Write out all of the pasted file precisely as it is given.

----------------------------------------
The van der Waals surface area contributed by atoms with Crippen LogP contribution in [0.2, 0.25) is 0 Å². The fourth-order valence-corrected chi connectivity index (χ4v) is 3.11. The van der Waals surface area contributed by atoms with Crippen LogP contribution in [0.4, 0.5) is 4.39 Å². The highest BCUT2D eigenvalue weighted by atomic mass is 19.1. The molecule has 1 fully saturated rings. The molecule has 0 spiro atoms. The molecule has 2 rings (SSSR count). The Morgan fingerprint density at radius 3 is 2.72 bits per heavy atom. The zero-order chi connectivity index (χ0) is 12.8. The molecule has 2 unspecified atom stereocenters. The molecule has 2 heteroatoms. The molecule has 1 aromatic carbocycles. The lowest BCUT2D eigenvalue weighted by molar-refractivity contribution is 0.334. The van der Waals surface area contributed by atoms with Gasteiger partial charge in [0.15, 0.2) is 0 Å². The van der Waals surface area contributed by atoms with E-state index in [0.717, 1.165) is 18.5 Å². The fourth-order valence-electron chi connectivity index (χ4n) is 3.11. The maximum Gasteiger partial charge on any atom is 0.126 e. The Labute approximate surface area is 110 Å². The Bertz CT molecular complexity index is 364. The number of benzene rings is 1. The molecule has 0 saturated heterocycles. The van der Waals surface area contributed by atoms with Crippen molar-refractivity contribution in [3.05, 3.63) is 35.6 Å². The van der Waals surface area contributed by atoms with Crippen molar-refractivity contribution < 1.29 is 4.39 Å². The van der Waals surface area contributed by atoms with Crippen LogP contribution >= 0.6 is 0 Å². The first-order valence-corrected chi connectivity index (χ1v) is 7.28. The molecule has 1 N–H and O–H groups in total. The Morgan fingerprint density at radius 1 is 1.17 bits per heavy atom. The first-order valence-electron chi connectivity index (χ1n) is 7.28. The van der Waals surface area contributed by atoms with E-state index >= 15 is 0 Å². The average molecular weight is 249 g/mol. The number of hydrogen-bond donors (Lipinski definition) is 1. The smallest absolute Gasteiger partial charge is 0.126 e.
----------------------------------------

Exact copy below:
The van der Waals surface area contributed by atoms with Crippen LogP contribution in [0.2, 0.25) is 0 Å². The fourth-order valence-corrected chi connectivity index (χ4v) is 3.11. The van der Waals surface area contributed by atoms with Crippen LogP contribution in [0.4, 0.5) is 4.39 Å². The highest BCUT2D eigenvalue weighted by atomic mass is 19.1. The molecule has 1 fully saturated rings. The molecule has 0 spiro atoms. The molecule has 2 rings (SSSR count). The Morgan fingerprint density at radius 3 is 2.72 bits per heavy atom. The zero-order chi connectivity index (χ0) is 12.8. The molecule has 2 unspecified atom stereocenters. The molecule has 2 heteroatoms. The molecule has 1 aromatic carbocycles. The lowest BCUT2D eigenvalue weighted by molar-refractivity contribution is 0.334. The van der Waals surface area contributed by atoms with Gasteiger partial charge in [0.15, 0.2) is 0 Å². The van der Waals surface area contributed by atoms with E-state index in [0.717, 1.165) is 18.5 Å². The fourth-order valence-electron chi connectivity index (χ4n) is 3.11. The maximum Gasteiger partial charge on any atom is 0.126 e. The Labute approximate surface area is 110 Å². The Bertz CT molecular complexity index is 364. The number of benzene rings is 1. The molecule has 0 saturated heterocycles. The van der Waals surface area contributed by atoms with Crippen molar-refractivity contribution in [3.05, 3.63) is 35.6 Å². The van der Waals surface area contributed by atoms with Crippen molar-refractivity contribution < 1.29 is 4.39 Å². The van der Waals surface area contributed by atoms with Crippen LogP contribution >= 0.6 is 0 Å². The first-order valence-corrected chi connectivity index (χ1v) is 7.28. The molecule has 1 N–H and O–H groups in total. The Morgan fingerprint density at radius 1 is 1.17 bits per heavy atom. The first-order valence-electron chi connectivity index (χ1n) is 7.28. The van der Waals surface area contributed by atoms with E-state index >= 15 is 0 Å². The average molecular weight is 249 g/mol. The number of hydrogen-bond donors (Lipinski definition) is 1. The smallest absolute Gasteiger partial charge is 0.126 e.